Lockheed C-130 Hercules
I'd Rather Be Flying From Hangar 18
in the...
Lockheed C-130 Hercules
(Featuring some of the Ol'Kunnel's favorite airplanes!)

This aircraft pictured is the first flight of the Hercules.

The C-130 was originally designed as an assault transport capable of operating from unpaved, hastily prepared airstrips. On Aug. 23, 1954, the Hercules made its first flight and by 1976, more than 1,200 C-130s had been ordered including ones equipped for radar weather mapping and reconnaissance, mid-air space capsule recovery, search and rescue, ambulance service, drone launching, and nid-air refueling of helicopters. The C-130 could transport up to 92 combat troops and their gear or 45,000 pounds of cargo. Where facilities were inadequate, the Hercules could deliver its cargo by parachute or by low altitude ground-cable extraction without landing.

Interesting Facts
  • Flown by USAF, USMC, USN, USCG
  • boasts logest continuous production run [1954-present] of any military aircraft
  • chased, in first flight, by Lockheed designer Kelly Johnson in P2V
  • featured in 1968 film "Green Berets" and 1997's "Air Force One"
  • flew secret mission to Lop Nor, Chin's nuclear test site [1969]
  • holds record as the largest and heaviest aircraft to land on aircraft carrier
  • led formations of B-57 bombers over North Vietnam
  • used by Pakistan as heavy bombers in 1965 Indo-Pakistani War
  • nicknamed "Herk," "Herky Bird," "Fat Albert"
  • dropped BLU-82 "Daisy Cutter" and GBU-43/B MOAB, world's largest conventional bombs, in 1991 Gulf War.
AIR FORCE Magazine / February 2015
15:50 2/25/2015
Twenty-eight C-130s were converted to side-firing gunships, primarily for night attacks against ground targets. The AC-130A on display was modified at Wright-Patterson AFB by the Aircraft Modification Division of the 4950th Test Wing as the prototype for the gunship version and was initially equipped with four 20mm and four 7.62 multi-barrel guns, a searchlight, and target sensors. After testing in Southeast Asia in 1967, it was used as a test bed for additional armament, sensor, and fire control development. Later AC-130 gunships mounted improved sensors, a digital fire control computer, and heavier armament.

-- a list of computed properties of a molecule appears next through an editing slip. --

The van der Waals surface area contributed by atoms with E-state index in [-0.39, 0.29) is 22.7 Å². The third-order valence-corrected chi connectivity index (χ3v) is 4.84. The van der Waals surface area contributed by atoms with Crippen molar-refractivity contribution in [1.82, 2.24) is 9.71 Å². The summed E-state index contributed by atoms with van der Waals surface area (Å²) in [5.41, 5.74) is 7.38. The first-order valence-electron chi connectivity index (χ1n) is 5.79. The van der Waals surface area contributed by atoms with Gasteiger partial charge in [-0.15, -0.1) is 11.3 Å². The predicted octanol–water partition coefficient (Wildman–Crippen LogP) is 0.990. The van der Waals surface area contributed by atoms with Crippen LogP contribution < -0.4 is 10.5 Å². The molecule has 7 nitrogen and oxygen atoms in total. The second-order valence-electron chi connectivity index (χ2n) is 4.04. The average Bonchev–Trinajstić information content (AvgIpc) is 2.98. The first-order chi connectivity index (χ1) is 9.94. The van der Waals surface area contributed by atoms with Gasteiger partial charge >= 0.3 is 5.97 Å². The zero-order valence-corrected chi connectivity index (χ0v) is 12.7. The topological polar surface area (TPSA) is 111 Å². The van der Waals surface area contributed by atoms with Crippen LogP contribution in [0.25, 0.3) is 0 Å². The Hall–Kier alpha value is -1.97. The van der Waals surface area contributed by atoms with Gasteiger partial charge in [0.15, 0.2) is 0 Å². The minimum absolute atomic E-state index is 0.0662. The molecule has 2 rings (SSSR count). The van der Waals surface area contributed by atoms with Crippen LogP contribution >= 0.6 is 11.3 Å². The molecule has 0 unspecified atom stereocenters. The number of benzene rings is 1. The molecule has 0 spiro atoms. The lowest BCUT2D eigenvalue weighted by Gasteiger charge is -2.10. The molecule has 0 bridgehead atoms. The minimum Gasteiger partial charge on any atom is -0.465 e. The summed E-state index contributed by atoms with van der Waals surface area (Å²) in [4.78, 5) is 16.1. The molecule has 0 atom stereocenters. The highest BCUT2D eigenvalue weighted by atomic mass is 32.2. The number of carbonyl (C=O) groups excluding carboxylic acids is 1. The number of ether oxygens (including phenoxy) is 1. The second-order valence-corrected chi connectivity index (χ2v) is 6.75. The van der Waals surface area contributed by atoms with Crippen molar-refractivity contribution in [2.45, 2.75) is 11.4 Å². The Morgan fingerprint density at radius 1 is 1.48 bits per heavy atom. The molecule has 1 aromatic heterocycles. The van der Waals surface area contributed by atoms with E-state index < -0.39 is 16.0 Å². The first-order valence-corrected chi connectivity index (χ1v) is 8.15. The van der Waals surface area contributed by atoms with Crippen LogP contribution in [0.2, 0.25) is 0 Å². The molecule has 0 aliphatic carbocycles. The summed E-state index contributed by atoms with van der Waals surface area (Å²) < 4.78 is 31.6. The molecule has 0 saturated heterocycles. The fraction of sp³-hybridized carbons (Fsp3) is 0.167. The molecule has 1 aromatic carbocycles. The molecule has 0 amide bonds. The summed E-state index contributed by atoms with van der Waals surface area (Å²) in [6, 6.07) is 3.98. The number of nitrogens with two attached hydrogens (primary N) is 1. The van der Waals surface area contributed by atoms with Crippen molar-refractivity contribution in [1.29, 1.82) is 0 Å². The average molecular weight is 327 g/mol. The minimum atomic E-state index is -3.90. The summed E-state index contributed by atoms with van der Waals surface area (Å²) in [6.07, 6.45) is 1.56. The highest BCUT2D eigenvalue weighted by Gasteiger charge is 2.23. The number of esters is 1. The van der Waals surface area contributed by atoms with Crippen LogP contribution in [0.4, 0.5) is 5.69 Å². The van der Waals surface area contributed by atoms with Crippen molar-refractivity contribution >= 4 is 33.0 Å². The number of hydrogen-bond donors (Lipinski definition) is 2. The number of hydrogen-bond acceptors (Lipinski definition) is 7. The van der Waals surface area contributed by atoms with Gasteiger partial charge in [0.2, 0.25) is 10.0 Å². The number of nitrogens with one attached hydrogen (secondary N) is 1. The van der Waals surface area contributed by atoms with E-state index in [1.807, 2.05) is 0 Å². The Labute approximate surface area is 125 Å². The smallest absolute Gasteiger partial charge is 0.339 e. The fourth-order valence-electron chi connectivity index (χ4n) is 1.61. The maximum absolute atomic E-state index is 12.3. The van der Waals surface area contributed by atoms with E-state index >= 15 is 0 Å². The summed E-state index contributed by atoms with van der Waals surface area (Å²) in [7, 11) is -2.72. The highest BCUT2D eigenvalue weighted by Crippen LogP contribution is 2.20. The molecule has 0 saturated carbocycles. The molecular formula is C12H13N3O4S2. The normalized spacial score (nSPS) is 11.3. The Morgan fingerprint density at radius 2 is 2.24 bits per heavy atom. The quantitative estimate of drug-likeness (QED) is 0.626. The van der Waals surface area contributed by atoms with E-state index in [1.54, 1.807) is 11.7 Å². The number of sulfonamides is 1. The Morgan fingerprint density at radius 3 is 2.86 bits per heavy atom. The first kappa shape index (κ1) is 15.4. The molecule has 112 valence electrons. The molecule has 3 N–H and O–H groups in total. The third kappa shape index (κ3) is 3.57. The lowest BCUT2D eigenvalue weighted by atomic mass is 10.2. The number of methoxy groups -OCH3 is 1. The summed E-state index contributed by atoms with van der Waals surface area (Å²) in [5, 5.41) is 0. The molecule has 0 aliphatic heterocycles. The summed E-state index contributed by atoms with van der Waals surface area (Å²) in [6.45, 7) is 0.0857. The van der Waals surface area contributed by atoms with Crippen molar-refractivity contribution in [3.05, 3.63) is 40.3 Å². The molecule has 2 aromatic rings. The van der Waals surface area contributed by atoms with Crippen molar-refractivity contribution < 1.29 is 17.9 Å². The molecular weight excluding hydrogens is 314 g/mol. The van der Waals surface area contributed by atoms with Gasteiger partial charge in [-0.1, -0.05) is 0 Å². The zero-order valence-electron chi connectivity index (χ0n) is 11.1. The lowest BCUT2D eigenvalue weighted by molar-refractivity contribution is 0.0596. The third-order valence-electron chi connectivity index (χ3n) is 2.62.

The aircraft on display was retired to the Museum in 1976.


Span: 132 ft. 7 in.
Length: 97 ft. 10 in.
Height: 38 ft. 6 in.
Weight: 124,200 lbs. max.
Armament: Two 7.62mm mini-guns, two 20mm and two 40mm cannons and one 105mm cannon
Engines: Four Allison T-56-A-11 turboprops of 4,050 hp.
Cost: $5,240,000 ($2,740,000 for a basic C-130A)


Maximum speed: 380 mph.
Cruising speed: 335 mph.
Range: 2,500 miles
Service Ceiling: 33,000 ft.

The AC-130 can fly 1,300 nautical miles without refueling and can be armed with a 40mm cannon, 105mm cannon and two 20mm guns.

(Photo courtesy of the USAF)

Another Earlier Hercules
The picture of Howard Hughes's Hercules brought back memories to me. It was the summer of 1947 and my college roommate and myself had driven to California in a brand new 1947 Chevy automobile. It had 13 miles on the odometer when we began the trip. The trip itself could be subject of a yarn some day.
Any way my roommate got a job in a butcher shop, and I got a job as a Integral Wing Tank Sealer at Lockheed Aircraft Corporation in Burbank, California. We were re lining the wing tanks of several US Naval Aviation C-54 Transport Aircraft. The C-54 had integral wing tanks, that is to say that a section of the wing was sealed off to be used as a gasoline tank by using Proseal 454, a grey latex rubber compound that dried to a black gummy rubber.